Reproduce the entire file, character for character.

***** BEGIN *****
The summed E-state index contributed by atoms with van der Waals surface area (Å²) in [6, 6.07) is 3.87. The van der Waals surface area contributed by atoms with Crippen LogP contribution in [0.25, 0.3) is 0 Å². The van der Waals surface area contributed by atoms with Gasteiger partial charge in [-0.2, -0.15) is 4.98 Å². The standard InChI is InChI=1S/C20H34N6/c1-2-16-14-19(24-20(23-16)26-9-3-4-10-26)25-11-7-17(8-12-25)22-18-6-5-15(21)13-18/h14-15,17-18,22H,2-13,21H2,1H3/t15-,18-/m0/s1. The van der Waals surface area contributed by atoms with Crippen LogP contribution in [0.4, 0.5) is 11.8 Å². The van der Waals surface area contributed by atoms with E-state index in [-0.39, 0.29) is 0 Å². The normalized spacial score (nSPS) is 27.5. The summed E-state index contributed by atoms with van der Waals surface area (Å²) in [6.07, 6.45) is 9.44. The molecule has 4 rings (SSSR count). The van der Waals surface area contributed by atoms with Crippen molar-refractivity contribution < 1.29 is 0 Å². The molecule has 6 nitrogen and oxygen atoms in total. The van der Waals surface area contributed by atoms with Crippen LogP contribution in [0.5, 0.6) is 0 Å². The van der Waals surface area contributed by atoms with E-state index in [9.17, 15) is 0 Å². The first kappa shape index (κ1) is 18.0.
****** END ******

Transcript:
The summed E-state index contributed by atoms with van der Waals surface area (Å²) in [6, 6.07) is 3.87. The van der Waals surface area contributed by atoms with Crippen LogP contribution in [0.25, 0.3) is 0 Å². The van der Waals surface area contributed by atoms with Gasteiger partial charge in [-0.2, -0.15) is 4.98 Å². The standard InChI is InChI=1S/C20H34N6/c1-2-16-14-19(24-20(23-16)26-9-3-4-10-26)25-11-7-17(8-12-25)22-18-6-5-15(21)13-18/h14-15,17-18,22H,2-13,21H2,1H3/t15-,18-/m0/s1. The van der Waals surface area contributed by atoms with Crippen LogP contribution in [0.4, 0.5) is 11.8 Å². The van der Waals surface area contributed by atoms with E-state index in [-0.39, 0.29) is 0 Å². The normalized spacial score (nSPS) is 27.5. The summed E-state index contributed by atoms with van der Waals surface area (Å²) in [6.07, 6.45) is 9.44. The molecule has 4 rings (SSSR count). The van der Waals surface area contributed by atoms with Crippen molar-refractivity contribution < 1.29 is 0 Å². The molecule has 6 nitrogen and oxygen atoms in total. The van der Waals surface area contributed by atoms with Crippen LogP contribution in [0.5, 0.6) is 0 Å². The van der Waals surface area contributed by atoms with E-state index in [9.17, 15) is 0 Å². The first kappa shape index (κ1) is 18.0.